Governor Jerry Brown signed Assembly Bill 2282 by Assemblywoman Susan Eggman on July 18, 2018 as Chapter 127. The bill provides clarity on several provisions of existing California law that’s intended to prohibit the use of prior salary history in negotiations between employers and applicants for employment. The bill amended Labor Code Sections 432.3 and 1197.5 and went into effect on January 1, 2019.
AB 2282 defined the terms “pay scale,” “reasonable request,” and “applicant” for purposes of the existing law. AB 2282 further clarified that existing law does not prohibit an employer from asking an applicant for employment salary expectations for the position that he or she is applying for.
In addition, the new law allows an employer to make a compensation decision based upon an employee’s current salary, so long as any wage differential from the particular compensation is noted.
The bill specifies that the prohibition on asking a job applicant about prior salary does not actually forbid the employer from asking the applicant for employment about his or her salary expectations.
In terms of specific provisions, the bill also said that a “pay scale” means a salary or hourly wage range, and that a “reasonable request” means a request that’s made after the applicant has completed an initial interview with the employer. Then AB 2282 defines an “applicant” to mean an individual who is seeking employment and is not currently employed with that particular employer.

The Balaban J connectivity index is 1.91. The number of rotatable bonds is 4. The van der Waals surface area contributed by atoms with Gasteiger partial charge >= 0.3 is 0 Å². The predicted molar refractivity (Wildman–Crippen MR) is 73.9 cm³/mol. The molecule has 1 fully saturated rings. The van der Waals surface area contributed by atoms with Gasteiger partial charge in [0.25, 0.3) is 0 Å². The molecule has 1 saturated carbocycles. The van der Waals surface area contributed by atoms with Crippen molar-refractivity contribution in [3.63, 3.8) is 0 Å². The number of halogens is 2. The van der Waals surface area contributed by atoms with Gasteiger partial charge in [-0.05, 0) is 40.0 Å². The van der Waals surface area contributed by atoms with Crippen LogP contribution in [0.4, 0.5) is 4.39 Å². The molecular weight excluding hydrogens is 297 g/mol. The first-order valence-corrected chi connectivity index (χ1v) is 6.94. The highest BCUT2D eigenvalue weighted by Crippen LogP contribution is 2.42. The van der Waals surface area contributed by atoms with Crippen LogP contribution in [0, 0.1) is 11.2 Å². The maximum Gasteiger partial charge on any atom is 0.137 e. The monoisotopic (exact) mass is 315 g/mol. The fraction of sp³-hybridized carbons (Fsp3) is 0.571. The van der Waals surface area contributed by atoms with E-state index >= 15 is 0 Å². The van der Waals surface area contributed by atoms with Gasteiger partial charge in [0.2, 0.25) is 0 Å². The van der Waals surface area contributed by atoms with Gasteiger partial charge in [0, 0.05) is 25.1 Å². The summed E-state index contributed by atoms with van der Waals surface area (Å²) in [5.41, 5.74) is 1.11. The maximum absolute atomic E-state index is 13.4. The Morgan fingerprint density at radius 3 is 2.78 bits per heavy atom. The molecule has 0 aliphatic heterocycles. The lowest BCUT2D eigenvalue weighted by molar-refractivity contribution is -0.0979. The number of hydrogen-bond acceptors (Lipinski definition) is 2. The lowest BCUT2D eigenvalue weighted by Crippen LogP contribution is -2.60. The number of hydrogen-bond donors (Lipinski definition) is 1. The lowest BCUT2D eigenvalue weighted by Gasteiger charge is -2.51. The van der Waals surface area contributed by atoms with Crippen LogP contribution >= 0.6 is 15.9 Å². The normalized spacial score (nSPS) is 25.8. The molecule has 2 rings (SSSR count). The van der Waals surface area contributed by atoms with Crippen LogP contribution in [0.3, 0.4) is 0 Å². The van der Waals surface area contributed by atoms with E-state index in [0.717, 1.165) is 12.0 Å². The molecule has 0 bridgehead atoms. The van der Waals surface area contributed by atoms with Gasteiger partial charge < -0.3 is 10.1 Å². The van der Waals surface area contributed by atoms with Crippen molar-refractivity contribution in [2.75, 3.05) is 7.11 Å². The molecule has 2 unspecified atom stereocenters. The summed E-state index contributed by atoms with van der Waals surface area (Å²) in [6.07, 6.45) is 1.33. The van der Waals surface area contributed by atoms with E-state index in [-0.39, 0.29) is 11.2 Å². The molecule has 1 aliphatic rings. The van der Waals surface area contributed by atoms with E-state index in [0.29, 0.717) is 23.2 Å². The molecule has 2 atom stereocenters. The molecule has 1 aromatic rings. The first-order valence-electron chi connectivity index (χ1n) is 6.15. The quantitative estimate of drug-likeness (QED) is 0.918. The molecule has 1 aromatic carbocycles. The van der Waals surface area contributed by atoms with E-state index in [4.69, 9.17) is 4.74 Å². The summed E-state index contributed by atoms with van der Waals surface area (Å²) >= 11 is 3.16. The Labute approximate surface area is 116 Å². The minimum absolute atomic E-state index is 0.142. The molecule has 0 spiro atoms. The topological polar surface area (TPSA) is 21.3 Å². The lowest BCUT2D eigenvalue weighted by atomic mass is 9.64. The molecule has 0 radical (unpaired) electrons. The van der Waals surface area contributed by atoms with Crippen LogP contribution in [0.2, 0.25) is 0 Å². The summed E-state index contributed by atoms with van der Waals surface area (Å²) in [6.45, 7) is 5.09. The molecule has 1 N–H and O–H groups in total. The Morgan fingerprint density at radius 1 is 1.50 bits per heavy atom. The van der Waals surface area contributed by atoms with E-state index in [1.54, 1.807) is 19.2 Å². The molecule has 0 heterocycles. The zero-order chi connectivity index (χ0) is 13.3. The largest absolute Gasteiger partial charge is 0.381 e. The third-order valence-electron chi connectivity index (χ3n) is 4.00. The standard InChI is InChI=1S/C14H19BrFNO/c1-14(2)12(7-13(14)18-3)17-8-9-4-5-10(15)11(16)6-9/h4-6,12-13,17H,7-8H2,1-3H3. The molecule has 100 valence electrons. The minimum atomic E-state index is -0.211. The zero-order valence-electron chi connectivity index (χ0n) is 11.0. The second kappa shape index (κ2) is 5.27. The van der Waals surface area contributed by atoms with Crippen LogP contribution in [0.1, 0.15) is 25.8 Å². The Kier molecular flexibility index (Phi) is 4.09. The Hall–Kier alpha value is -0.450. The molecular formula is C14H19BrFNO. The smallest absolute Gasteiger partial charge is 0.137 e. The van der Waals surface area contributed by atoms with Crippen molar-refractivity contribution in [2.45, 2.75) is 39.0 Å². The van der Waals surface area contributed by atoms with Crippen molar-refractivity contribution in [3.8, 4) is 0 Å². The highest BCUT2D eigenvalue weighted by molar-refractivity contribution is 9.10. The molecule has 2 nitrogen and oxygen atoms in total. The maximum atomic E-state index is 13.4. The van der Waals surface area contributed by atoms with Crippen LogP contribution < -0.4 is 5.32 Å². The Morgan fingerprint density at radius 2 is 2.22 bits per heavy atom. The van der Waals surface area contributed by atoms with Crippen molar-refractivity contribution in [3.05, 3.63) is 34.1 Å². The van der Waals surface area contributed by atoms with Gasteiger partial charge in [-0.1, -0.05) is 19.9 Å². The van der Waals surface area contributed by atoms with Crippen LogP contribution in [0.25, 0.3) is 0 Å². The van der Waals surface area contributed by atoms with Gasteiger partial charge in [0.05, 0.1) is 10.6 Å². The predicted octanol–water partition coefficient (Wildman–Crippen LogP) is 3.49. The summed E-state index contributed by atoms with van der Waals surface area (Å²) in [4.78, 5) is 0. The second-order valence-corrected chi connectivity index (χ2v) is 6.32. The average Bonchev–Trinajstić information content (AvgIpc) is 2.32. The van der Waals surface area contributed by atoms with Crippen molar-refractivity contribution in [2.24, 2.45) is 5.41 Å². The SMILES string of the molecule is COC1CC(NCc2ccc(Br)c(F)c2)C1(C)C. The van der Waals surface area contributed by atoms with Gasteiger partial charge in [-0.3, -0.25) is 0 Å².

Note, too, that AB 2282 also made two important changes to California’s Equal Pay Act in both the equal pay provisions. One is based upon gender and the other on race or ethnicity.
The new law struck the requirement that salary history shall not, by itself, justify any disparity in compensation. “Prior salary shall not justify any disparity in compensation.”
This bill didn’t have any opposition and moved relatively easily through the legislative process. It was co‑sponsored by the American Association of University Women, California Employment Lawyers Association, and equal rights advocates.